And so the days went on, he telling her of his life from his boyhood up --all but the one thing! But that one thing she came to know, partly by instinct, partly by something he accidentally dropped, partly from something Jacques once said to him. Well, what did it matter to her? He would go back; she would remain. It didn't matter.--Yet, why should she lie to herself? It did matter. And why should she care about that girl in England? She was not supposed to know. The other had everything in her favour; what had Andree the gipsy girl, or Mademoiselle Victorine, the dompteuse?
One Sunday evening, after dining together, she asked him to take her to see Saracen. It was a long-standing promise. She had never seen him riding; for their hours did not coincide until the late afternoon or evening. Taking Annette, they went to his new apartments. He had furnished a large studio as a sitting-room, not luxuriantly but pleasantly. It opened into a pretty little garden, with a few plants and trees. They sat there while Jacques went for the horse. Next door a number of students were singing a song of the boulevards. It was followed by one in a woman's voice, sweet and clear and passionate, pitifully reckless. It was, as if in pure contradiction, the opposite of the other--simple, pathetic. At first there were laughing interruptions from the students; but the girl kept on, and soon silence prevailed, save for the voice:
"And when the wine is dry upon the lip, And when the flower is broken by the hand, And when I see the white sails of thy ship Fly on, and leave me there upon the sand: Think you that I shall weep? Nay, I shall smile: The wine is drunk, the flower it is gone, One weeps not when the days no more beguile, How shall the tear-drops gather in a stone?"
When it was ended, Andree, who had listened intently, drew herself up with a little shudder. She sat long, looking into the garden, the cub playing at her feet. Gaston did not disturb her. He got refreshments and put them on the table, rolled a cigarette, and regarded the scene. Her knee was drawn up slightly in her hands, her hat was off, her rich brown hair fell loosely about her head, framing it, her dark eyes glowed under her bent brows. The lion's cub crawled up on the divan, and thrust its nose under an arm. Its head clung to her waist. Who was she? thought Gaston. Delilah, Cleopatra--who? She was lost in thought. She remained so until the garden door opened, and Jacques entered with Saracen.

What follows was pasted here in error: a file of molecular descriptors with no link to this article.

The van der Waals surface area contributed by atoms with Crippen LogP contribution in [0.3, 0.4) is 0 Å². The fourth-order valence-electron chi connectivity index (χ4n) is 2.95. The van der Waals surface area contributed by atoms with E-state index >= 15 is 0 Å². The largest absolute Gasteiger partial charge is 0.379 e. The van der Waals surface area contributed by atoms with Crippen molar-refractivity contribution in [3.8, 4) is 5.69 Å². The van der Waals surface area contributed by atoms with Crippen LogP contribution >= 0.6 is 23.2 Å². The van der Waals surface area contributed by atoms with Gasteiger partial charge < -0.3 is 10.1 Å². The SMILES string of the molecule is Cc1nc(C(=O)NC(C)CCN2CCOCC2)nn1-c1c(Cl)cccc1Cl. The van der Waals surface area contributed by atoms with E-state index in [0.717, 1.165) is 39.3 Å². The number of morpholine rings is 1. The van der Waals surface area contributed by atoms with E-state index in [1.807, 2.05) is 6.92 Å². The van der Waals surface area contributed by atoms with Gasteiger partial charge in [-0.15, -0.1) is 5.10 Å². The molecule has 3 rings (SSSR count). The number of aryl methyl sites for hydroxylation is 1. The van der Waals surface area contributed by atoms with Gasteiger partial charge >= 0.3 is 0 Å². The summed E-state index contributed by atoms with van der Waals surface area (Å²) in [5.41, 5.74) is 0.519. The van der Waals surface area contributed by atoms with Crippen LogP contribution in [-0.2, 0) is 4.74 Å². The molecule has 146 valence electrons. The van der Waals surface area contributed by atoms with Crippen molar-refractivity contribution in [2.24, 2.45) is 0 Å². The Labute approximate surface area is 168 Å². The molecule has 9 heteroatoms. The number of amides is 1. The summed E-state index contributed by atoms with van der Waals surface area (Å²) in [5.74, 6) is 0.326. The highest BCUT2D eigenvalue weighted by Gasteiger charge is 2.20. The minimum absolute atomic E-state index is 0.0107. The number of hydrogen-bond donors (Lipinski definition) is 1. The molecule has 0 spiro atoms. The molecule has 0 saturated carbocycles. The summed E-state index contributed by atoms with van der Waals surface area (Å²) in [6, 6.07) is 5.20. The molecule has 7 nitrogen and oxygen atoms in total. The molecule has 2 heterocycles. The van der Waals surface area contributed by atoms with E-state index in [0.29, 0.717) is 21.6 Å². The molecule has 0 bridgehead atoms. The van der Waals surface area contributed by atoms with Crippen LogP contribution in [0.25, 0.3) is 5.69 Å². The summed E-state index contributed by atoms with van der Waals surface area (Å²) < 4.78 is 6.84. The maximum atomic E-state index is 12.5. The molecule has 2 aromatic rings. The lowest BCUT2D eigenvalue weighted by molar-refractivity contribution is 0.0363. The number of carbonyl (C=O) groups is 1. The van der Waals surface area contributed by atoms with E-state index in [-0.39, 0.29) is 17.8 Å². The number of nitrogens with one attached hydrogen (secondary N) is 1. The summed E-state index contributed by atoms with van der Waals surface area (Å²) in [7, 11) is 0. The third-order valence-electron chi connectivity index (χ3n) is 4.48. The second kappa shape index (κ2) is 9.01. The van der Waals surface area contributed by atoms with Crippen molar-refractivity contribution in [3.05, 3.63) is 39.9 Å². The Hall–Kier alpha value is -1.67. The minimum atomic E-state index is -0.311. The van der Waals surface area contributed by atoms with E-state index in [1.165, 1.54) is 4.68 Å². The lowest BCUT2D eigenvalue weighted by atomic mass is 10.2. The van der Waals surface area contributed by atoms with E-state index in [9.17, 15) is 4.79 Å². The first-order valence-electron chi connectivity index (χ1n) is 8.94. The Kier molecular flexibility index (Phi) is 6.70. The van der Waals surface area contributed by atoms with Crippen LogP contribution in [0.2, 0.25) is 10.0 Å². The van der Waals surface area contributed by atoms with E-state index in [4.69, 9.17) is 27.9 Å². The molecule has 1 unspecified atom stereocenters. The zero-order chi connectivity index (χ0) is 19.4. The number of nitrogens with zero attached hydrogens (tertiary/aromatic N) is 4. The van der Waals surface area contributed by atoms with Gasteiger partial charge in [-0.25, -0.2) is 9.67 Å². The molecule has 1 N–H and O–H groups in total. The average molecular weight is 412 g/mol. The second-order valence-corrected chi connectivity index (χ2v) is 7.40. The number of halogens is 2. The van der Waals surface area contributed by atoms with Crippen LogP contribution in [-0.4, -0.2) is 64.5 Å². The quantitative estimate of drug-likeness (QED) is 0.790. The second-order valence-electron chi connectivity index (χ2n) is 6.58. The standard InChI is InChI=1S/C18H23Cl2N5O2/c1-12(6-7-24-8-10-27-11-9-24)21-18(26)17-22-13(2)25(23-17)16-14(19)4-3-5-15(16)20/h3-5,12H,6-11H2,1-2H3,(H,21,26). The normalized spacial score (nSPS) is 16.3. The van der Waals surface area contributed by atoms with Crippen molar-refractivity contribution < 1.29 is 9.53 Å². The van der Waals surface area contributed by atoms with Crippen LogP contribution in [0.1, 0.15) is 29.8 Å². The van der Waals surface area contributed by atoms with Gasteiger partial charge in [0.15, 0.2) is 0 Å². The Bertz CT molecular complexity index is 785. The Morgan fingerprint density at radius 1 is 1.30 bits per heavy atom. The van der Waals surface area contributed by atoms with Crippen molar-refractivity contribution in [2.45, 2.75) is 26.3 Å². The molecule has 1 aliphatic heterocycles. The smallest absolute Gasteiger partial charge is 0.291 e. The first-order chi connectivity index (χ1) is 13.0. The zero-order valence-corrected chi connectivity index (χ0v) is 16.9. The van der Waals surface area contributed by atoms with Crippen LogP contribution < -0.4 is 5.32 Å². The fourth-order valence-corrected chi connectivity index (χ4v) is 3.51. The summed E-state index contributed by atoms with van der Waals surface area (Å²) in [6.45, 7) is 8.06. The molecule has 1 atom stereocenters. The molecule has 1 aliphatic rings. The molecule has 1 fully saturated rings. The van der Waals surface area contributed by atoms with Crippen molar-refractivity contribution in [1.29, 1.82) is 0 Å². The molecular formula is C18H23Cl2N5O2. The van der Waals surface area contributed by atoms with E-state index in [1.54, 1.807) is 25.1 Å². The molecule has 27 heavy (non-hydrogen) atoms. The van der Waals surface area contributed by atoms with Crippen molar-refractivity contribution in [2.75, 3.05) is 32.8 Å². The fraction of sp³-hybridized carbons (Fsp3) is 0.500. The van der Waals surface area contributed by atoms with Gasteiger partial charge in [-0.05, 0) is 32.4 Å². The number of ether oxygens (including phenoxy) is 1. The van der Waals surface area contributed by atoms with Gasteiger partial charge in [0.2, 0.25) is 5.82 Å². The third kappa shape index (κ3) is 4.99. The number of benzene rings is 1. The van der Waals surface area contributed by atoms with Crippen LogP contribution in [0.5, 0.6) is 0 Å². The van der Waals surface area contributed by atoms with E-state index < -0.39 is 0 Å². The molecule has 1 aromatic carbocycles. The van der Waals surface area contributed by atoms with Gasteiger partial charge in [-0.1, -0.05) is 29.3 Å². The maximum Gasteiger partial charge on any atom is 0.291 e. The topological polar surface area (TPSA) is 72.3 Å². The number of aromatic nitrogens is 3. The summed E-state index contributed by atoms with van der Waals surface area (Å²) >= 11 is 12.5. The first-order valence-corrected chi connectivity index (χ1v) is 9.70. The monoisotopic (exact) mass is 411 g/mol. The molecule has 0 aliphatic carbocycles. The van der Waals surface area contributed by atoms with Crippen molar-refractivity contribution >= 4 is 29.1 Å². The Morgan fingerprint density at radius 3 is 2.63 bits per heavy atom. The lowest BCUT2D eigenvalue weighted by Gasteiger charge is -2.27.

She looked. Suddenly she came to her feet with a cry of delight, and ran out towards the horse. There was something essentially child-like in her, something also painfully wild-an animal, and a philosopher, and twenty-three.
Jacques put out his hand as he had done with Mademoiselle Cerise.
"No, no; he is savage."
"Nonsense!" she rejoined, and came closer.
Gaston watched, interested. He guessed what she would do.
"A horse!" she added. "Why, you have seen my lions! Leave him free: stand away from him."
Her words were peremptory, and Jacques obeyed. The horse stood alone, a hoof pawing the ground. Presently it sprang away, then half-turned towards the girl, and stood still. She kept talking to him and calling softly, making a coaxing, animal-like sound, as she always did with her lions.
She stepped forward a little and paused. The horse suddenly turned straight towards her, came over slowly, and, with arched neck, dropped his head on her shoulder. She felt the folds of his neck and kissed him. He followed her about the garden like a dog. She brought him to Gaston, locked up, and said with a teasing look, "I have conquered him: he is mine!"
Gaston looked her in her eyes. "He is yours."
"He is mine." His look burned into her soul-how deep, how joyful!
She turned away, her face going suddenly pale. She kept the horse for some time, but at last gave him up again to Jacques. Gaston stepped from the doorway into the garden and met her. It was now dusk. Annette was inside. They walked together in silence for a time. Presently she drew close to him. He felt his veins bounding. Her hand slid into his arm, and, dark as it was, he could see her eyes lifting to his, shining, profound. They had reached the end of the garden, and now turned to come back again.
Suddenly he said, his eyes holding hers: "The horse is yours--and mine."
She stood still; but he could see her bosom heaving hard. She threw up her head with a sound half sob, half laugh. . . .
"You are mad!" she said a moment afterwards, as she lifted her head from his breast.
He laughed softly, catching her cheek to his. "Why be sane? It was to be."
"The gipsy and the gentleman?"
"And the end of it?"
"Do you not love me, Andree?" She caught her hands over her eyes.
"I do not know what it is--only that it is madness! I see, oh, I see a hundred things."
Her hot eyes were on space. "What do you see?!" he urged. She gave a sudden cry:
"I see you at my feet--dead."
"Better than you at mine, Andree."
"Let us go," she said hurriedly.
"Wait," he whispered.
They talked for a little time. Then they entered the studio. Annette was asleep in her chair. Andree waked her, and they bade Gaston good- night.